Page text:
Parametric identifier of metabolic network associated to hydrogen production in Escherichia coli based on robust sliding-mode differentiation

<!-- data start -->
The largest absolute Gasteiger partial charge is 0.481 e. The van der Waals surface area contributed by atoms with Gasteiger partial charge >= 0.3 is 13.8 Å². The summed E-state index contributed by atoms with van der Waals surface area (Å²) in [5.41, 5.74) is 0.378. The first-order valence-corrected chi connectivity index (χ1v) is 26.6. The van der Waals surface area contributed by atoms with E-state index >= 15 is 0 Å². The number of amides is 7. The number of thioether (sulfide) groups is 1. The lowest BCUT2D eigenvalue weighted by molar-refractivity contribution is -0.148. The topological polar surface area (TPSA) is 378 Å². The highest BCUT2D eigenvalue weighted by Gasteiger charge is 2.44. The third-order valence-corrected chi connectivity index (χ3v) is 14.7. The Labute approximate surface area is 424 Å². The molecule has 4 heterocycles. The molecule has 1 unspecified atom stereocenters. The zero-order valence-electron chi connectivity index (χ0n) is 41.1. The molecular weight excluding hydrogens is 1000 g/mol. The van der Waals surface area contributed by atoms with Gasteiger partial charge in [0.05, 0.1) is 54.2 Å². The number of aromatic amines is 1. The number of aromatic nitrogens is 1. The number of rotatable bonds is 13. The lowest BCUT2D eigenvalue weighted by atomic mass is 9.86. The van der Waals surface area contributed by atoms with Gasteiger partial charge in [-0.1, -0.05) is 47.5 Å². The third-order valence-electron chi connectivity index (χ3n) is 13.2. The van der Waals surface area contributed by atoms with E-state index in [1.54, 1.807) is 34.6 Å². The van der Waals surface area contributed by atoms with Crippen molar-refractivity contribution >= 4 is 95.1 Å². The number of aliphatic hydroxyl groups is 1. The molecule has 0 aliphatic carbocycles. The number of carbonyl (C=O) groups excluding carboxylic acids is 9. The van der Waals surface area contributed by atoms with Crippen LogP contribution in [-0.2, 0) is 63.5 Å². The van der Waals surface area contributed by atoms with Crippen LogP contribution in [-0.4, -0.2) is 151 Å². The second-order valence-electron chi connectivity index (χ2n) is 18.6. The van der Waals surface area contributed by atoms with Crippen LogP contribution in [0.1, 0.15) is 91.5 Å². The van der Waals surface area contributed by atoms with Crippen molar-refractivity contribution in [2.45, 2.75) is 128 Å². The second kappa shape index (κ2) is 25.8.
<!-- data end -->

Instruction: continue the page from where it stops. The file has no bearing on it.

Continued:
A central challenge in computational modeling of biological systems is the determination of the model parameters. In such cases, estimating these variables or parameters from other easily obtained measurements can be extremely useful. For example, time-series dynamic genomic data can be used to develop models representing dynamic genetic regulatory networks, which can be used to design intervention strategies to cure major diseases and to better understand the behavior of biological systems. Unfortunately, biological measurements are usually highly infected by errors that hide the important characteristics in the data. Therefore, these noisy measurements need to be filtered to enhance their usefulness in practice. This paper addresses the problem of state and parameter estimation of biological phenomena modeled by S-systems using Bayesian approaches, where the nonlinear observed system is assumed to progress according to a probabilistic state space model. The performances of various conventional and state-of-the-art state estimation techniques are compared. These techniques include the extended Kalman filter (EKF), unscented Kalman filter (UKF), particle filter (PF), and the developed variational Bayesian filter (VBF). Specifically, two comparative studies are performed. In the first comparative study, the state variables (the enzyme CadA, the model cadBA, the cadaverine Cadav and the lysine Lys for a model of the Cad System in Escherichia coli (CSEC)) are estimated from noisy measurements of these variables, and the various estimation techniques are compared by computing the estimation root mean square error (RMSE) with respect to the noise-free data. In the second comparative study, the state variables as well as the model parameters are simultaneously estimated. In this case, in addition to comparing the performances of the various state estimation techniques, the effect of the number of estimated model parameters on the accuracy and convergence of these techniques is also assessed. The results of both comparative studies show that the UKF provides a higher accuracy than the EKF due to the limited ability of EKF to accurately estimate the mean and covariance matrix of the estimated states through lineralization of the nonlinear process model. The results also show that the VBF provides a relative improvement over PF. This is because, unlike the PF which depends on the choice of sampling distribution used to estimate the posterior distribution, the VBF yields an optimum choice of the sampling distribution, which also utilizes the observed data. The results of the second comparative study show that, for all techniques, estimating more model parameters affects the estimation accuracy as well as the convergence of the estimated states and parameters. The VBF, however, still provides advantages over other methods with respect to estimation accuracy as well convergence.